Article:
10. Actually I saw so much that was inspirational and breathtaking on stage at the NT, RSC and in the West End when I was a drama student. My Saturday afternoons were always taken up with a theatre visit. 2/6d in the gods and I saw the lot. Maggie Smith and Robert Stephens, in 1970 happily married and just plain gorgeous and so adorably funny together – at least she was – in Farquhar’s The Beaux Stratagem. She was in a completely different key – and it didn’t quite work for me – as Hedda Gabler at the Cambridge under the direction of Ingmar Bergman with a huge red set (metaphors ringing anyone?)

11. She Stoops to Conquer by Oliver Goldsmith. Will someone please revive this play? It is wonderfully, sunnily funny, and could do with a dusting off and an outing. I saw it in 1969 at the Haymarket in the Strand with Juliet Mills, Tom Courtenay, and Trevor Peacock as a fantastic Tony Lumpkin. Delicious Saturday afternoon at the theatre stuff.

12. An all-male version of As You Like It at the NT (1968). Very 60s looking but delicious to see guys playing women – as used to happen – and especially for a very young Anthony Hopkins in a frock as the ditzy Audrey. Again, glorious design – plexiglass forest and lighting to die for.

13. Avenue Q my first Broadway musical in 2003 – it took a while – but what fun when it finally came. Live actors and puppets and a delightful satire of the Sesame Street genre and the whole Gen-X thing. The theatre was packed with them on the day I saw the show. Who’s ever going to forget the Bad Ideas Bears, ‘Everyone’s a Little Bit Racist’ and ‘The Internet is For Porn’ sung by the large, fluffy Trekkie monster. PS I have a Kate Monster poster on my wall.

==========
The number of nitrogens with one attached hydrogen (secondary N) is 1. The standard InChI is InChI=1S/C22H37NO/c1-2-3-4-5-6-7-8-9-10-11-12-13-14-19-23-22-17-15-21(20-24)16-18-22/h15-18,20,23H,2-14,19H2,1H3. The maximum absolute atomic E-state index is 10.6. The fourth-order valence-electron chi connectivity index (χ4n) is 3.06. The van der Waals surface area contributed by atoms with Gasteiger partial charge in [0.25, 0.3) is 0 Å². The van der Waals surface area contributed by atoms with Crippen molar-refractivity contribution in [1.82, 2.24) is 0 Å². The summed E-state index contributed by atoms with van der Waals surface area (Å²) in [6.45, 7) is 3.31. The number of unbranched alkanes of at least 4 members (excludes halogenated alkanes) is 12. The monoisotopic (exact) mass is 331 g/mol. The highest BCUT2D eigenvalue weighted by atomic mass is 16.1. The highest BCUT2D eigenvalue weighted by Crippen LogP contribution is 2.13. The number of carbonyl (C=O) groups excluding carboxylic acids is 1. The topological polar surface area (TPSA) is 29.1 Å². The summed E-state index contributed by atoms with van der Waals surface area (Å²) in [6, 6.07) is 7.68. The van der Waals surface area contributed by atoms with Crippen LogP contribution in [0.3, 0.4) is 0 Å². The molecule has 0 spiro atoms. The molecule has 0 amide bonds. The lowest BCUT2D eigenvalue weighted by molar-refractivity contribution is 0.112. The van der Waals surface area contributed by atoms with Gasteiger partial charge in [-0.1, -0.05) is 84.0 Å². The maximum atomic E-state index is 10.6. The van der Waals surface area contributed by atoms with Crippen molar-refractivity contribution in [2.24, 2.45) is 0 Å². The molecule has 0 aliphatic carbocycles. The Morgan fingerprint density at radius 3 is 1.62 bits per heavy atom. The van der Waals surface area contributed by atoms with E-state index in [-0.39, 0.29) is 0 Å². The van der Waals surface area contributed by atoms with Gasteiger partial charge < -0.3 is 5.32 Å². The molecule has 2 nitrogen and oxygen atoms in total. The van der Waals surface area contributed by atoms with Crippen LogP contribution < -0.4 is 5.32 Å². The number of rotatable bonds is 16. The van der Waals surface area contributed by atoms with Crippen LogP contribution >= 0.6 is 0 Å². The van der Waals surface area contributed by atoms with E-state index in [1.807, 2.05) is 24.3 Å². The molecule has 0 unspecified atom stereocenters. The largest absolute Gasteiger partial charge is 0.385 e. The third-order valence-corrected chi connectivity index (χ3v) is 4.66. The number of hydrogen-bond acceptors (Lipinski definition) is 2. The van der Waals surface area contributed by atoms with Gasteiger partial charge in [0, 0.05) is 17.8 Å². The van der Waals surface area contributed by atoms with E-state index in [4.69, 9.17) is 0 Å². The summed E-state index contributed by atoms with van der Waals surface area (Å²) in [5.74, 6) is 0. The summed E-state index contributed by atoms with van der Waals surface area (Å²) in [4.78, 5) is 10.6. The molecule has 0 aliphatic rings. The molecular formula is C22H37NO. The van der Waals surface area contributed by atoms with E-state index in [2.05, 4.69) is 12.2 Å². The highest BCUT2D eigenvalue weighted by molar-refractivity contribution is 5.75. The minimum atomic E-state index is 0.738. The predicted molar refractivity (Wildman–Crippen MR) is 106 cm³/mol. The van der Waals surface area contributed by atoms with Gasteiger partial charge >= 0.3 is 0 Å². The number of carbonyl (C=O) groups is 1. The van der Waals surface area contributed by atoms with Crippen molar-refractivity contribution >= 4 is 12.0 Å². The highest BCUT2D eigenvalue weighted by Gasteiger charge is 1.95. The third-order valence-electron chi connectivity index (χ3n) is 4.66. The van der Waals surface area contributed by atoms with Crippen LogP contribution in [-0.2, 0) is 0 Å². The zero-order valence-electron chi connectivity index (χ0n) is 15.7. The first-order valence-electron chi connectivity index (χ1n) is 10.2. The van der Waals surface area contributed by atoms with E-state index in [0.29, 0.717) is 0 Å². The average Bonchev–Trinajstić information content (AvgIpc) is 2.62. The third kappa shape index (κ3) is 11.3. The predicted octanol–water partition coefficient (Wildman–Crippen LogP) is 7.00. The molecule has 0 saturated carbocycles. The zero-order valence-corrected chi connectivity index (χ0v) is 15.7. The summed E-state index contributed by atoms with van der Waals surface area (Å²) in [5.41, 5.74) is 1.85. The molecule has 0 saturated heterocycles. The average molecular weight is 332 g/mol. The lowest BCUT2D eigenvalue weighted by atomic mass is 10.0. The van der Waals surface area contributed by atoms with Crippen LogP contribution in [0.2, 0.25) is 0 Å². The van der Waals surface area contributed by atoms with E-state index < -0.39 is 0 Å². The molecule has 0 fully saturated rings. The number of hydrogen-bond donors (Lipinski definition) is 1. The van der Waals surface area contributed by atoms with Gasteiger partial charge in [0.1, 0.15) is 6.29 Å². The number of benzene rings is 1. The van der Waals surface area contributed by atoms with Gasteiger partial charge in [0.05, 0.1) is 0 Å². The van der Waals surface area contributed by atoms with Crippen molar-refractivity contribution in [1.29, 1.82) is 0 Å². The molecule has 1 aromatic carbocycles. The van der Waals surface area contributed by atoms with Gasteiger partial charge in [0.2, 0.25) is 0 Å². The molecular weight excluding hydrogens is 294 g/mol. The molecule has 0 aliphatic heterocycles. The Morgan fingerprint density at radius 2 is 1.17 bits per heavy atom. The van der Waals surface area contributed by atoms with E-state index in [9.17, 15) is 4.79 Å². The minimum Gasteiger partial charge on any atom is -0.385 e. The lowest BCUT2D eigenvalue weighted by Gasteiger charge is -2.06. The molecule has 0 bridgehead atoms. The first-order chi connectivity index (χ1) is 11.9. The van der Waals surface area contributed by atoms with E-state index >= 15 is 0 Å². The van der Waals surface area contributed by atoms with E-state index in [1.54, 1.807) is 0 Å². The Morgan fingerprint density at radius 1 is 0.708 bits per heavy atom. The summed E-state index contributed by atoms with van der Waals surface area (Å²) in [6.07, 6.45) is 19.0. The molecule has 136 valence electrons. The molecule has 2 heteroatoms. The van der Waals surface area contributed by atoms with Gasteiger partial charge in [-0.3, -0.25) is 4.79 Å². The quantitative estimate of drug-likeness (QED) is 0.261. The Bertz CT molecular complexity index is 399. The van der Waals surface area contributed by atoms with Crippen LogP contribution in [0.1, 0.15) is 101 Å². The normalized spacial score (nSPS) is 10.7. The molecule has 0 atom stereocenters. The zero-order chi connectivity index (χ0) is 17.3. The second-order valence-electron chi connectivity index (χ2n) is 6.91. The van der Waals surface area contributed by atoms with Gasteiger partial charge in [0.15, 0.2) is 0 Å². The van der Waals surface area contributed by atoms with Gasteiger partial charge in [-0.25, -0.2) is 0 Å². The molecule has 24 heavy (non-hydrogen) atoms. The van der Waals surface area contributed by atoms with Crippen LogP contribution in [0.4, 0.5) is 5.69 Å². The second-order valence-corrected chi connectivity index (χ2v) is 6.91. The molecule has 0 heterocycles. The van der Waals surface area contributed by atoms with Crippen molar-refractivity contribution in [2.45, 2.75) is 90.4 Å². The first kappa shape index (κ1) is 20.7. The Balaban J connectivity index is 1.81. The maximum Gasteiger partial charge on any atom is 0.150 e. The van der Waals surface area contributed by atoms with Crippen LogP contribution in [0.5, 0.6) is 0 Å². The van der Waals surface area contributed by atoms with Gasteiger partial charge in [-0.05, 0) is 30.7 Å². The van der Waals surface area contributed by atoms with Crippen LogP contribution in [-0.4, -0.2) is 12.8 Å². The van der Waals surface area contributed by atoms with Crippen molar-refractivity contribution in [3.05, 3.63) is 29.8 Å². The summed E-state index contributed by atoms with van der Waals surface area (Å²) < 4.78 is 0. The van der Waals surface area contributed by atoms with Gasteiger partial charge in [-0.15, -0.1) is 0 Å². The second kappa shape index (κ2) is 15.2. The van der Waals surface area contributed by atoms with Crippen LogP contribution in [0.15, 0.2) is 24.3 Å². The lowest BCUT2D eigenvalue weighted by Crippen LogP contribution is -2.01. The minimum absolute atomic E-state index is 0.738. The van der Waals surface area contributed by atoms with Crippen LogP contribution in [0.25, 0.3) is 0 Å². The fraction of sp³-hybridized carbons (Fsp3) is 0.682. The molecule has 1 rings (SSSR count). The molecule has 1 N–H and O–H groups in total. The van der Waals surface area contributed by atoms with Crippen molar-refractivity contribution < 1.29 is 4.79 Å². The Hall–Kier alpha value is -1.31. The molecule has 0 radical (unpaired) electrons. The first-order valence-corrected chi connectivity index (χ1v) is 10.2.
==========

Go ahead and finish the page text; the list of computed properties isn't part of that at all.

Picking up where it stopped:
14. I’ve seen quite a bit at Shakespeare’s Globe in London, but for the experience (which is always fun but not always the shows) as well as a terrific production and performances, I’d rate David Calder as King Lear right up there. Heart-breaking journey from merry, large, outgoing monarch through bluster and bullying to stripped bare humanity. Great stuff in daylight, with planes flying overheard, and surrounded by groundlings. It still got me.